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PRC. As outlined in the NDS, PRC efforts and activities to contest the rules-based international order make it the pacing challenge for the Department. Over the past two decades, the PRC has dramatically advanced its development of conventional and nuclear armed ballistic and hypersonic missile technologies and capabilities, through intense and focused investment, development, testing, and deployments. The PRC currently utilizes Russian-developed air and missile defense systems while also pursuing indigenous capabilities that are growing in sophistication. In many areas such as conventional ballistic and hypersonic missile technologies, the PRC continues to close the gap with the United States, and will likely continue to develop and expand its missile capabilities. Increasingly sophisticated and proliferated space-based Intelligence, Surveillance, and Reconnaissance (ISR) networks, and improved Command and Control (C2) systems, have greatly improved the precision and accuracy of missile systems the PRC would employ to deter and counter U.S. forward presence and operations, especially in the Western Pacific region.

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To address intercontinental-range, nuclear threats from Russia and the PRC, the United States will continue to rely on strategic deterrence – underwritten by safe, secure, and effective nuclear forces – to deter such threats as outlined in the 2022 Nuclear Posture Review (NPR). Ensuring the continued credibility of this deterrent will require investments in missile warning, missile tracking, and resilient NC3 to keep pace with the evolving PRC and Russian threats, and avoid the possibility of evading U.S. sensor networks in a surprise attack.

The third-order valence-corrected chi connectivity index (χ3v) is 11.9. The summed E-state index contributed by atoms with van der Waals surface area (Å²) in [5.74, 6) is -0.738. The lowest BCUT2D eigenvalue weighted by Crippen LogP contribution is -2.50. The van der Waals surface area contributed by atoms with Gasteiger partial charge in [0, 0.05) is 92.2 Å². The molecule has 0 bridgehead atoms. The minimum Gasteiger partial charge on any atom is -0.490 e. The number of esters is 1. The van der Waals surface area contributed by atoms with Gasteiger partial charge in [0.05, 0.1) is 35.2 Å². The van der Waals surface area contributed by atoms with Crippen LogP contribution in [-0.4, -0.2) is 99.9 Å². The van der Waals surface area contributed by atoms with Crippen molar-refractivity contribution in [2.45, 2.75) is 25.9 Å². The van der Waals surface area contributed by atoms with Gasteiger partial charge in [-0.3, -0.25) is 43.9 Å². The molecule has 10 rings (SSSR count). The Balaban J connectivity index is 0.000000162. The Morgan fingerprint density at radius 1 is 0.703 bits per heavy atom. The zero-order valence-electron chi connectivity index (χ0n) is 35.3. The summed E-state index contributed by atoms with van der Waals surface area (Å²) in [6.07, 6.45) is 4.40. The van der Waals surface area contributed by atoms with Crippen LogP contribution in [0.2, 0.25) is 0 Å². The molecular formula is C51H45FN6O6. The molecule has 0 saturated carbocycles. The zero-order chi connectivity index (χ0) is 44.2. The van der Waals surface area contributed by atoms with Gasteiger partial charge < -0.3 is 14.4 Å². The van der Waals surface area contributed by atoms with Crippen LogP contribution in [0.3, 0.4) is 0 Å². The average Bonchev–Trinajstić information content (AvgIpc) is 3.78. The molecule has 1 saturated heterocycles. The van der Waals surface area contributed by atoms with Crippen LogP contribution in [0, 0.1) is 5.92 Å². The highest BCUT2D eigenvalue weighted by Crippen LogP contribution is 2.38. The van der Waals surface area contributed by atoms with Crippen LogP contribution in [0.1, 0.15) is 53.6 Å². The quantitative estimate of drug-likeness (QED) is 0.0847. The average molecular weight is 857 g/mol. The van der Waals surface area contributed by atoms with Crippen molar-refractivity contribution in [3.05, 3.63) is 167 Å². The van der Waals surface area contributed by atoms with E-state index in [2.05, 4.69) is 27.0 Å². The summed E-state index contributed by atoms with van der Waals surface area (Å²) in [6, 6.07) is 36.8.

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Indo-Pacific. The pacing challenge posed by the PRC, as well as the growing North Korean missile threat, have magnified the importance of collaborative regional air and missile defense efforts in the Indo-Pacific region. To counter these threats, the U.S. conducts missile defense cooperation with Allies and partners throughout the region, which is strongest with Japan, Australia, and the Republic of Korea (ROK). Our cooperation with these countries strengthens collective regional deterrence and defense efforts while offering assurances critical to the unity of our alliances. Japan, Australia and the ROK practice and signal their respective defensive military capabilities through sustained investment in air and missile defense systems, as well as participation in regular exercises and training with the United States. We will continue to work closely with these Allies and partners, encouraging them to pursue ground- and space-based sensor systems for warning and tracking, and exploring joint opportunities to invest in the cooperative development of complementary IAMD technologies and capabilities such as hypersonic defenses to address advanced and increasingly diverse air and missile threats.